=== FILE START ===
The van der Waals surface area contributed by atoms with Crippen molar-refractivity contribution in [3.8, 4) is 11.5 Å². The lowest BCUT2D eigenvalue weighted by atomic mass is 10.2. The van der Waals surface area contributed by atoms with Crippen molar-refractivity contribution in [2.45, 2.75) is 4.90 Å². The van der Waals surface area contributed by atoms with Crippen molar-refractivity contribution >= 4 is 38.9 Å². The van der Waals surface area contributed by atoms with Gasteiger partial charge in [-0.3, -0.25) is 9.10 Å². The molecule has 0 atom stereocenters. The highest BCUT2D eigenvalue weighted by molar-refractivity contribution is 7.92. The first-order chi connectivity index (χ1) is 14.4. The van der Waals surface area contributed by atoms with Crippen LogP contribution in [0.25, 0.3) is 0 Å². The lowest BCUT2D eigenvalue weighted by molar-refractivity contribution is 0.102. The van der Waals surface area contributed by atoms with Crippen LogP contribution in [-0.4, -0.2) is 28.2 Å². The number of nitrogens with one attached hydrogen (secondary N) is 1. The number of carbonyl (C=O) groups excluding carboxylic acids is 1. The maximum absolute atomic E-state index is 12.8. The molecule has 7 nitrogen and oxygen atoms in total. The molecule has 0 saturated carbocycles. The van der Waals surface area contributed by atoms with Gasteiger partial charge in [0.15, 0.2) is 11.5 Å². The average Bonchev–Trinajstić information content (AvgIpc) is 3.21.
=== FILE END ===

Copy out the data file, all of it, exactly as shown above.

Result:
The van der Waals surface area contributed by atoms with Crippen molar-refractivity contribution in [3.8, 4) is 11.5 Å². The lowest BCUT2D eigenvalue weighted by atomic mass is 10.2. The van der Waals surface area contributed by atoms with Crippen molar-refractivity contribution in [2.45, 2.75) is 4.90 Å². The van der Waals surface area contributed by atoms with Crippen molar-refractivity contribution >= 4 is 38.9 Å². The van der Waals surface area contributed by atoms with Gasteiger partial charge in [-0.3, -0.25) is 9.10 Å². The molecule has 0 atom stereocenters. The highest BCUT2D eigenvalue weighted by molar-refractivity contribution is 7.92. The first-order chi connectivity index (χ1) is 14.4. The van der Waals surface area contributed by atoms with Crippen LogP contribution in [0.25, 0.3) is 0 Å². The lowest BCUT2D eigenvalue weighted by molar-refractivity contribution is 0.102. The van der Waals surface area contributed by atoms with Crippen LogP contribution in [-0.4, -0.2) is 28.2 Å². The number of nitrogens with one attached hydrogen (secondary N) is 1. The number of carbonyl (C=O) groups excluding carboxylic acids is 1. The maximum absolute atomic E-state index is 12.8. The molecule has 7 nitrogen and oxygen atoms in total. The molecule has 0 saturated carbocycles. The van der Waals surface area contributed by atoms with Gasteiger partial charge in [0.15, 0.2) is 11.5 Å². The average Bonchev–Trinajstić information content (AvgIpc) is 3.21.